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  • By Glenn Wright

Beyond the Lines: “Design” by Robert Frost

Encounters with the divine are rare enough that they invariably catch us by surprise. It can seem that God, like the Wizard of Oz hiding behind his curtain, uses nature as his screen, peeking out at us occasionally to offer proof of His existence. St. Thomas Aquinas proposed several arguments for the existence of God, the most famous of which is the “Argument from Design.” Simply summarized, it says that in our complex universe, everything cooperates to create order in spite of the fact that inanimate objects lack the reason and intellect necessary to formulate a coherent plan; thus a rational creator must have designed our world. What Aquinas did not consider was whether the Creator’s motives were benign or sinister.


Robert Frost first published the poem “In White” in 1922 and revised it in 1936 in his collection, A Further Range, changing the title to “Design.” Here is the final version:


                                 I  found a dimpled spider, fat and white,

                                 On a white heal-all, holding up a moth

                                 Like a white piece of rigid satin cloth—

                                 Assorted characters of death and blight

                                 Mixed ready to begin the morning right,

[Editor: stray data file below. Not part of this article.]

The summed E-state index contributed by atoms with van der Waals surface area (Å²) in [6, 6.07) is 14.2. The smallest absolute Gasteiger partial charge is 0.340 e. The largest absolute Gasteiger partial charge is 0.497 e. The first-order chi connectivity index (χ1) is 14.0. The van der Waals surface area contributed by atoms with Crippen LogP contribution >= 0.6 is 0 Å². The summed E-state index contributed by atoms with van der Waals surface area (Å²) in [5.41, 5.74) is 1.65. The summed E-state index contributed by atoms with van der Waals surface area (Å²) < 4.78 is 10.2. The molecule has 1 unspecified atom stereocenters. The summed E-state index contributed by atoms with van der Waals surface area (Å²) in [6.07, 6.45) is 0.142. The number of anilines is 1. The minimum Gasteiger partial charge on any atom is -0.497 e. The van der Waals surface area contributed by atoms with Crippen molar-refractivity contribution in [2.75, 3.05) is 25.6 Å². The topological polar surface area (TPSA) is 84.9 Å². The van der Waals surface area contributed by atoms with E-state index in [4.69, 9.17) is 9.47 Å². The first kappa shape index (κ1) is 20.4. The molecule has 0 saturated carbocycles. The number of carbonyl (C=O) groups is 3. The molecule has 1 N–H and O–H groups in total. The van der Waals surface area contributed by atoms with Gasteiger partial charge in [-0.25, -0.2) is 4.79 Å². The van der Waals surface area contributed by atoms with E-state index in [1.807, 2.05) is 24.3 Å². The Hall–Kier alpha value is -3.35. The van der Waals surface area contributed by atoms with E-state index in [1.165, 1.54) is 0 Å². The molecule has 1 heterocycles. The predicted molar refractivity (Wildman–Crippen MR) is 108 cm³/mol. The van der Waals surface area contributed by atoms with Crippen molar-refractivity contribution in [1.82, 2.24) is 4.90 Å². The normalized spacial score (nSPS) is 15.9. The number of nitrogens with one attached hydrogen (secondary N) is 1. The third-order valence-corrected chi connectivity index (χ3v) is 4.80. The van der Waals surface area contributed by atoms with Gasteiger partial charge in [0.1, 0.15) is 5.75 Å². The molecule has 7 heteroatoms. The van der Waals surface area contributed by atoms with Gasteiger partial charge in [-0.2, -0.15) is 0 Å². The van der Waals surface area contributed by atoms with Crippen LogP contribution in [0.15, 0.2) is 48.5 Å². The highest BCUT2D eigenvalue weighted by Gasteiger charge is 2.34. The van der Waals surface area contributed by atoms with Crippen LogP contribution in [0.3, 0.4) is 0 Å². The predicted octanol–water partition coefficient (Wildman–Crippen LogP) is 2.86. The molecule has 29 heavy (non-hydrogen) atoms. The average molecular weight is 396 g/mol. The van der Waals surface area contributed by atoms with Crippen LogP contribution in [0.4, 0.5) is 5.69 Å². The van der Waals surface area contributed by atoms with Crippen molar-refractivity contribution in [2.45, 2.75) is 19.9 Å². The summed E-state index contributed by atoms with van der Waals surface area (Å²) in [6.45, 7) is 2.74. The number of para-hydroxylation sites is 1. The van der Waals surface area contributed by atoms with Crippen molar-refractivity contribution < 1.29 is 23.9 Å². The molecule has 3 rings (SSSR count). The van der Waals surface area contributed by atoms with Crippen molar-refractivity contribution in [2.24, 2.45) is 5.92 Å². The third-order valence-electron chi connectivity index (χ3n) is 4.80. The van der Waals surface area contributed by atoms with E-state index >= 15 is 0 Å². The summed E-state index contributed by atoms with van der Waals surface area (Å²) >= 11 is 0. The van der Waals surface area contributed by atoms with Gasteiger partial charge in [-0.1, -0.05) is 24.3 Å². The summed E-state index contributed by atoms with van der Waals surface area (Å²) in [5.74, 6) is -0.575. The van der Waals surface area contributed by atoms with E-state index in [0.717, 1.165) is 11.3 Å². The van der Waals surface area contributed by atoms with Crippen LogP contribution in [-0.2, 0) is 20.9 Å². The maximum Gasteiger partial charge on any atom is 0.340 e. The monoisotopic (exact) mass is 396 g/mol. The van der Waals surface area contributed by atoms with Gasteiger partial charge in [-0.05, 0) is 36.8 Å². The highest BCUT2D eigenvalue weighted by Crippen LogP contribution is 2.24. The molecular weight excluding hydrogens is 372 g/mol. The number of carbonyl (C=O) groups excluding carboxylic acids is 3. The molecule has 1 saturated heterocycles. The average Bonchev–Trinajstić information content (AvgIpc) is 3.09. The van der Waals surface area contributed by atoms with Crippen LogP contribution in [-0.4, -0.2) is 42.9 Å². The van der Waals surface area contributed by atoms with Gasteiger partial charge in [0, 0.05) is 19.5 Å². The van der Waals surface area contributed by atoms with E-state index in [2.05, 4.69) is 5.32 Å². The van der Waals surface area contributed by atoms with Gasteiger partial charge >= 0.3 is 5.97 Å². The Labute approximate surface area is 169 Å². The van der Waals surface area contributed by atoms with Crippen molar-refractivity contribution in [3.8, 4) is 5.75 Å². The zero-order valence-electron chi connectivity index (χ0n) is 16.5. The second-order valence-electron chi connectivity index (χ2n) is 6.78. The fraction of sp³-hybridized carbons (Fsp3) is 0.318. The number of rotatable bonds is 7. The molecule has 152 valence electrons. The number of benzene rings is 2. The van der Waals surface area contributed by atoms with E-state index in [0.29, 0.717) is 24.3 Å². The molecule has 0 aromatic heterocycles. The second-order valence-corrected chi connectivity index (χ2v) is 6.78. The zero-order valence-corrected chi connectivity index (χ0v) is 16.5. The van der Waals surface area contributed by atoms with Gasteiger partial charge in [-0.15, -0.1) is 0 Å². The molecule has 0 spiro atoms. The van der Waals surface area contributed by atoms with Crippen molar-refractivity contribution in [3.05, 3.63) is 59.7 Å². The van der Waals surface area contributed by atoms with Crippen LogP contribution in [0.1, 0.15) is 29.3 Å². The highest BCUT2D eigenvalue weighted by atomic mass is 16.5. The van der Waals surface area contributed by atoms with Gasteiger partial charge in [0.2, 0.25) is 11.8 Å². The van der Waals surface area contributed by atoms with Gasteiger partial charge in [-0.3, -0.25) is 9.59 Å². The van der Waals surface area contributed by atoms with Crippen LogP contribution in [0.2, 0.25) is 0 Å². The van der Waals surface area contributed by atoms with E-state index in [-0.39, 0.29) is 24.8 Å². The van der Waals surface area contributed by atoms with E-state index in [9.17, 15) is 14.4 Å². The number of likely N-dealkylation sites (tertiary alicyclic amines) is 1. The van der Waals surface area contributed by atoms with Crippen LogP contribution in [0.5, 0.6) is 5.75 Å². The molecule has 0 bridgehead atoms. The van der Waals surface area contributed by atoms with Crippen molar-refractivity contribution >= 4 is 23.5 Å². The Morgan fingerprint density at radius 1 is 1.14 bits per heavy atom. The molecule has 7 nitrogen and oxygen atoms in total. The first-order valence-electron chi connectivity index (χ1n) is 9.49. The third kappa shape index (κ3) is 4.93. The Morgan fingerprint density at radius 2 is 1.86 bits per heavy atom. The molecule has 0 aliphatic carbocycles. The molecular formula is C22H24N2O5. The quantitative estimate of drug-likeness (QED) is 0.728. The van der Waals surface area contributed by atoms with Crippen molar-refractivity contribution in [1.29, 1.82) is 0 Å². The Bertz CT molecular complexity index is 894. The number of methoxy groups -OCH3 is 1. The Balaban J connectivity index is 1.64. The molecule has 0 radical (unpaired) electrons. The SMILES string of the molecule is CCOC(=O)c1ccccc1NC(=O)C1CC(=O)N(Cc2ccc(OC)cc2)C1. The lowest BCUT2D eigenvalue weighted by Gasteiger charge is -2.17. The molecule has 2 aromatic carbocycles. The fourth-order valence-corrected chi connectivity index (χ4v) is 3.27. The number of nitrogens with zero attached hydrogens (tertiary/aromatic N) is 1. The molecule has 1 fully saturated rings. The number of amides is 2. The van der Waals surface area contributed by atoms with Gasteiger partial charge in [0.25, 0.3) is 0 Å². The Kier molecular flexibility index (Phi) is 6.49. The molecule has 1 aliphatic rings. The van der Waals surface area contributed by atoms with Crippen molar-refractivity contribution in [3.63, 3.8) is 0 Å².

Like the ingredients of a witches’ broth—

                                 A snow-drop spider, a flower like a froth,

                                 And dead wings carried like a paper kite.


                                 What had that flower to do with being white,

                                 The wayside blue and innocent heal-all?

                                 What brought the kindred spider to that height,

                                 Then steered the white moth thither in the night?

                                 What but design of darkness to appall?—

                                 If design govern in a thing so small.


The speaker, out on a morning walk, finds something odd—a white moth held by a white spider on a white heal-all flower—and immediately feels as though he has been transported into Act IV of Macbeth. He questions why all three of them are white.  Heal-all flowers should be blue, spiders should be black, and moths are usually brown. The most likely answer, although it is not offered by the speaker, is that they were flash-frozen the previous night when the temperature plunged below freezing.  He also questions what brought the three together. It seems that the moth was somehow directed to the spider, who, assisted by the flower, achieves the necessary height to pluck the moth out of the air. Just as the spider is preparing to enjoy his tasty windfall, he is frozen to death along with the moth and flower. This tableau mort suggests that the Creator is not above playing cruel practical jokes on his creatures. The flower, spider, and moth create a miniature mockery of the Trinity, three in one.